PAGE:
A Diáspora como Base da Identidade Cabo-Verdiana em Ilhéu dos Pássaros, de Orlanda Amarílis, e Chiquinho, de Baltasar Lopes


  • Diana Simões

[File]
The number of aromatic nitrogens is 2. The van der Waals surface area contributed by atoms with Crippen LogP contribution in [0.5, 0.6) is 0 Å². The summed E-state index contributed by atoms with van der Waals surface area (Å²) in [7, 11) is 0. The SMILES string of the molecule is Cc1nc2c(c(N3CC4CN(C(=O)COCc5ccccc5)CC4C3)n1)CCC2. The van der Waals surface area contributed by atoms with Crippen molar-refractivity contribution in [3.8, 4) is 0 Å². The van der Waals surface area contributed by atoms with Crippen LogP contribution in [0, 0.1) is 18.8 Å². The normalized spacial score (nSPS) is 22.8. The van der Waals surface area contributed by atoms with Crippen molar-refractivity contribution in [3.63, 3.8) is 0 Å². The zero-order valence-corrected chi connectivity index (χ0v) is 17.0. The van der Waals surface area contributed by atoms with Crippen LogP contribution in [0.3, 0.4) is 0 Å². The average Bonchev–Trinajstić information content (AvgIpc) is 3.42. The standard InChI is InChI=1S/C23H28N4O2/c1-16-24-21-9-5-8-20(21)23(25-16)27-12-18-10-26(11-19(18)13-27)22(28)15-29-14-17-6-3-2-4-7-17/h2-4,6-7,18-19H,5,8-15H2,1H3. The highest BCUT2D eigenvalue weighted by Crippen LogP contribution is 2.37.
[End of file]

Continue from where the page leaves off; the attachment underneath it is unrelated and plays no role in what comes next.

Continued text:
The harsh environmental conditions of the Cape Verde islands introduce the theme of emigration as a justifiable escape from a miserable life of hard work, threatened by starvation. Cape-Verdean identity is built upon the experience of that reality, without being confined to the geographical borders of the archipelago. According to Bradley Smith’s definition, being Cape-Verdean means assuming a foundationally diasporic identity, characterized by hybrid miscegenation and by a feeling of double consciousness in reverse (subverting Paul Gilroy’s thesis). Baltasar Lopes, in Chiquinho, and Orlanda Amarílis, in Ilhéu dos Pássaros, skillfully use the motto of emigration in a broad sense, which encompasses different phases of country development and the mentality changes that follow, thus presenting distinct views of the diasporic possibilities beyond the islands. This article will also highlight the importance of language in the formation of national identity, through competition faced by creole against standard Portuguese (in the context of social mobility in colonial and post-colonial regimes) and other foreign languages, like English or French (useful in the diaspora).